LETTERS

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Featured Profiles

Nikki Haley, Donald Trump’s first U.S. Ambassador to the United Nations, is known for her lock-step support for Israel and is widely considered to be a future presidential candidate.


Laurence Silberman, a senior justice on the Court of Appeals for the District of Columbia, was a mentor to controversial Supreme Court Justice Brett Kavanaugh and has been a vocal supporter of right-wing foreign and domestic agendas, including the campaign to support the invasion of Iraq.


The People’s Mujahedin of Iran, or MEK, advocates regime change in Iran and has strong connections with a wide range of top political figures in the U.S.


Haim Saban is a media mogul and major donor to the Democratic Party known for his hardline stance on Israel and opposition to the Iran nuclear deal.


Eli Lake is a columnist for Bloomberg View who has a lengthy record of advocating for aggressive U.S. foreign policies towards the Middle East.


Brian Hook is the director of policy planning and senior policy advisor to Secretary of State Mike Pompeo and is the head of the Iran Action Group.


Josh Rogin is a journalist known for his support for neoconservative policies and views.


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From the Wires

The contradictions in Donald Trump’s foreign policy create opportunities for both rivals and long-standing (if irritated) US allies to challenge American influence. But Trump’s immediate priority is political survival, and his actions in the international arena are of little concern to his domestic supporters.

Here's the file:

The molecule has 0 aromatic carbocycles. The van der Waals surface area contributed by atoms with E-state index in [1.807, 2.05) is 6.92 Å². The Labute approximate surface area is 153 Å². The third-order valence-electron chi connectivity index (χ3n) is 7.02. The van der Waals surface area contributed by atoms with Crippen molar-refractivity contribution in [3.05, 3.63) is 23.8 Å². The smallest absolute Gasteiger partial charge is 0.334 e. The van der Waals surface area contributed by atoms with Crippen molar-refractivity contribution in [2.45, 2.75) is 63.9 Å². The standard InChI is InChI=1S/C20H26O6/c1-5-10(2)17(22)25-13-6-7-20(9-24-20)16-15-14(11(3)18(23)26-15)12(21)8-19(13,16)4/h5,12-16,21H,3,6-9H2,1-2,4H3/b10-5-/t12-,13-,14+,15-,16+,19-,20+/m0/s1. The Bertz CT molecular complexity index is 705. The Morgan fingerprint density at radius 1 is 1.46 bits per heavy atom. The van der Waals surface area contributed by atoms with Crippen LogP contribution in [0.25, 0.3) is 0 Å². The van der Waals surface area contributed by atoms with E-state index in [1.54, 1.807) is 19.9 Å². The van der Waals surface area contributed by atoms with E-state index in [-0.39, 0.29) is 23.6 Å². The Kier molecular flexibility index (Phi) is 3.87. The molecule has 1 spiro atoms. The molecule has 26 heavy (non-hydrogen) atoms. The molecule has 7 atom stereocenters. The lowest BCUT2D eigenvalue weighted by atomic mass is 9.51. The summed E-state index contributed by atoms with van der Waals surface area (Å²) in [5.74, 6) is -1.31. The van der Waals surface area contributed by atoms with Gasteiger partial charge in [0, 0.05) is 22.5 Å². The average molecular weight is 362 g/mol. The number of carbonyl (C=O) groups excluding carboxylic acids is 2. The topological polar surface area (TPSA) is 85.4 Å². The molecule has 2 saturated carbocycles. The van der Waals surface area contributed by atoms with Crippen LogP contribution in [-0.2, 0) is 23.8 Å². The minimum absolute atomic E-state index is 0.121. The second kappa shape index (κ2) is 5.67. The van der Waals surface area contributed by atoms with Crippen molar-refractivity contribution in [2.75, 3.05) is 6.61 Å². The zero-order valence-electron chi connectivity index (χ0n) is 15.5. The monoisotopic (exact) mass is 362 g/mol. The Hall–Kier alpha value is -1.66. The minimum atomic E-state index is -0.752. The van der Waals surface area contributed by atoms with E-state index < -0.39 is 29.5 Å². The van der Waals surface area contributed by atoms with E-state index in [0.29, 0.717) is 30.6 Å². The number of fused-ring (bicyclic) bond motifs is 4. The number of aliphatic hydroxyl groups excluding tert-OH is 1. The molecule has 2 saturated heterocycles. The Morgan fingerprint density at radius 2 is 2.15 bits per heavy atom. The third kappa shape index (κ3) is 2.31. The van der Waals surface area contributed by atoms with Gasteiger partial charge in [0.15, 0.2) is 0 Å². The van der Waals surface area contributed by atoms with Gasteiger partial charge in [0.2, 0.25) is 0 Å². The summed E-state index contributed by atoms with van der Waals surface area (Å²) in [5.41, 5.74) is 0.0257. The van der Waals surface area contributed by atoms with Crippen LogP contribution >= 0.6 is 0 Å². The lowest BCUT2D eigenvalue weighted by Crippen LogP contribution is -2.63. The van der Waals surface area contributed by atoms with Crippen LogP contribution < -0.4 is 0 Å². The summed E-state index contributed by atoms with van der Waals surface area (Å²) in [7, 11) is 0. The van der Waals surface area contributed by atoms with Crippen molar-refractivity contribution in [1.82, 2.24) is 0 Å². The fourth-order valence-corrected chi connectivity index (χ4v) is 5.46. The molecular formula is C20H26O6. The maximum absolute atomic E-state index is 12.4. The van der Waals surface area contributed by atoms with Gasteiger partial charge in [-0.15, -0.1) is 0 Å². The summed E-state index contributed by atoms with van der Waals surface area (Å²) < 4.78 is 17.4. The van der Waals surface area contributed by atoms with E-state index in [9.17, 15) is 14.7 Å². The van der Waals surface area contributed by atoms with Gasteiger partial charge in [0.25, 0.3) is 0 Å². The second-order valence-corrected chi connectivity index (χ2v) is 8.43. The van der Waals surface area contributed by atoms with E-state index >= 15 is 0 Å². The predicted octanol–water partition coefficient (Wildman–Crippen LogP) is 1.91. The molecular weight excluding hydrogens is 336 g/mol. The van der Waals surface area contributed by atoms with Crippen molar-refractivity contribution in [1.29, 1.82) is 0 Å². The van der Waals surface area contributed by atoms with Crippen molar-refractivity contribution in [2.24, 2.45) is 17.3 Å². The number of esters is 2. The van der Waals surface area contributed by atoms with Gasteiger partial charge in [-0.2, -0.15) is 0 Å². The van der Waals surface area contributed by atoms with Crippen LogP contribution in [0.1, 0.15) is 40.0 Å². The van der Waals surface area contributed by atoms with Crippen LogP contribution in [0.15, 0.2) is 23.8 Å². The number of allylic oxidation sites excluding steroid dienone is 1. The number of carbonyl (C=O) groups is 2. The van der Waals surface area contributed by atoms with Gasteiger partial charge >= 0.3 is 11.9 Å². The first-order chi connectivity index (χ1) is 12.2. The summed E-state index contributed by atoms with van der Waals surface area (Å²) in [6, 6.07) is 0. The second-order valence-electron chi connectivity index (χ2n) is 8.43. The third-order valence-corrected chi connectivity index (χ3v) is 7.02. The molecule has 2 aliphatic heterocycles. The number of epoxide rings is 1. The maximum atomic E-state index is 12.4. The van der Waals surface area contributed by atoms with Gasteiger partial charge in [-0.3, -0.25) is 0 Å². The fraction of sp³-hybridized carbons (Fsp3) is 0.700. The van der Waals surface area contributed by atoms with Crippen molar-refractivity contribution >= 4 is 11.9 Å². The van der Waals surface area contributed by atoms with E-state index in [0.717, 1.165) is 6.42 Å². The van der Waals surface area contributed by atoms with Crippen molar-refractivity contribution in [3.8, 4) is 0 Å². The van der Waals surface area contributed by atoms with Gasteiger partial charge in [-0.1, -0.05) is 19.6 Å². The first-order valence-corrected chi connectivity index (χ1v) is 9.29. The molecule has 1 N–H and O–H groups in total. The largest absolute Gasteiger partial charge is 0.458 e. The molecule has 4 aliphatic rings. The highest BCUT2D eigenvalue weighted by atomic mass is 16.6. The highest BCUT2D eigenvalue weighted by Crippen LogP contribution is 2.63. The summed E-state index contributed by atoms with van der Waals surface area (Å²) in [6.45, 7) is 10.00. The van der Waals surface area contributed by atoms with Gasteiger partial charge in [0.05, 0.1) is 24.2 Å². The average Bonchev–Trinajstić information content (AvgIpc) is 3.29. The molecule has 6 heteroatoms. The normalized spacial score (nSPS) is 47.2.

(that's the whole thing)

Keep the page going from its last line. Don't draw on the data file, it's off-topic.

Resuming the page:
While the notion that criticism of Israel is anti-Semitic is decades old, it has been bolstered in recent years, by the campaign to add to the definition of anti-Semitism any criticism that singles Israel out and doesn’t apply the same standard to other countries. The bottom line is that this entire effort is designed not to combat anti-Semitism but to silence criticism. 


Short-term thinking, expedience, and a lack of strategic caution has led Washington to train, fund, and support group after group that have turned their guns on American soldiers and civilians.


Trump is not the problem. Think of him instead as a summons to address the real problem, which in a nation ostensibly of, by, and for the people is the collective responsibility of the people themselves. For Americans to shirk that responsibility further will almost surely pave the way for more Trumps — or someone worse — to come.


The United Nations has once again turn into a battleground between the United States and Iran, which are experiencing one of the darkest moments in their bilateral relations.


In many ways, Donald Trump’s bellicosity, his militarism, his hectoring cant about American exceptionalism and national greatness, his bullying of allies—all of it makes him not an opponent of neoconservatism but its apotheosis. Trump is a logical culmination of the Bush era as consolidated by Obama.


Soon after a Saudi-led coalition strike on a bus killed 40 children on August 9, a CENTCOM spokesperson stated to Vox, “We may never know if the munition [used] was one that the U.S. sold to them.”